Bush v. Schiavo, Florida Supreme Court, September 23, 2004. Read the opinion here [PDF]. Excerpt:
Under procedures enacted by the Legislature, effective both before the passage of the Act and after its fifteen-day effective period expired, circuit courts are charged with adjudicating issues regarding incompetent individuals. The trial courts of this State are called upon to make many of the most difficult decisions facing society. In proceedings under chapter 765, Florida Statutes (2003), these decisions literally affect the lives or deaths of patients. The trial courts also handle other weighty decisions affecting the welfare of children such as termination of parental rights and child custody. See Â§ 61.13(2)(b)(1), Fla. Stat. (2003) ("The court shall determine all matters relating to custody of each minor child of the parties in accordance with the best interests of the child and in accordance with the Uniform Child Custody Jurisdiction and Enforcement Act."); Â§ 39.801(2), Fla. Stat. (2003) ("The circuit court shall have exclusive original jurisdiction of a proceeding involving termination of parental rights."). When the prescribed procedures are followed according to our rules of court and the governing statutes, a final judgment is issued, and all post-judgment procedures are followed, it is without question an invasion of the authority of the judicial branch for the Legislature to pass a law that allows the executive branch to interfere with the final judicial determination in a case. That is precisely what occurred here and for that reason the Act is unconstitutional as applied to Theresa Schiavo.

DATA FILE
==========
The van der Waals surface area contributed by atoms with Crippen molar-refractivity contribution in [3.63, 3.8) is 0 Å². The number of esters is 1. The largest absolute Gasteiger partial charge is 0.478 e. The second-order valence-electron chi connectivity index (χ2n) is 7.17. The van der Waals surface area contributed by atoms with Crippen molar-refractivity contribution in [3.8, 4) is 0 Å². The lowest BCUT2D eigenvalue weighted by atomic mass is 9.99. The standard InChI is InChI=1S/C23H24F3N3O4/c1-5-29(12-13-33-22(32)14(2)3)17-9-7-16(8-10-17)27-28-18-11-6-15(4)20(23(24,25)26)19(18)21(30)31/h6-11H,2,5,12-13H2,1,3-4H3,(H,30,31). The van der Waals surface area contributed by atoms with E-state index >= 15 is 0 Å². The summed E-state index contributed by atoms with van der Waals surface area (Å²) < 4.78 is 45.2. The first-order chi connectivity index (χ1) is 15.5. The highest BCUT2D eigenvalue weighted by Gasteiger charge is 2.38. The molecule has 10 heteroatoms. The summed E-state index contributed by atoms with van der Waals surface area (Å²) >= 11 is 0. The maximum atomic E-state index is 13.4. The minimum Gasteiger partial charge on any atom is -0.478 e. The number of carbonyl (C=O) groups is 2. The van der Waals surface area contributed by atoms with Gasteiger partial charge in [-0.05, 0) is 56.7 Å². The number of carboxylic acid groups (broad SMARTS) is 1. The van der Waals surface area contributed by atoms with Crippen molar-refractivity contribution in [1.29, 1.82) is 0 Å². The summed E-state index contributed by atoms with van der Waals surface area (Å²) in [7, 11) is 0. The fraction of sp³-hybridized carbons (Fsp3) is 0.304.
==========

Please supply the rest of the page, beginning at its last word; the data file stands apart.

Reported in JURIST's Paper Chase here.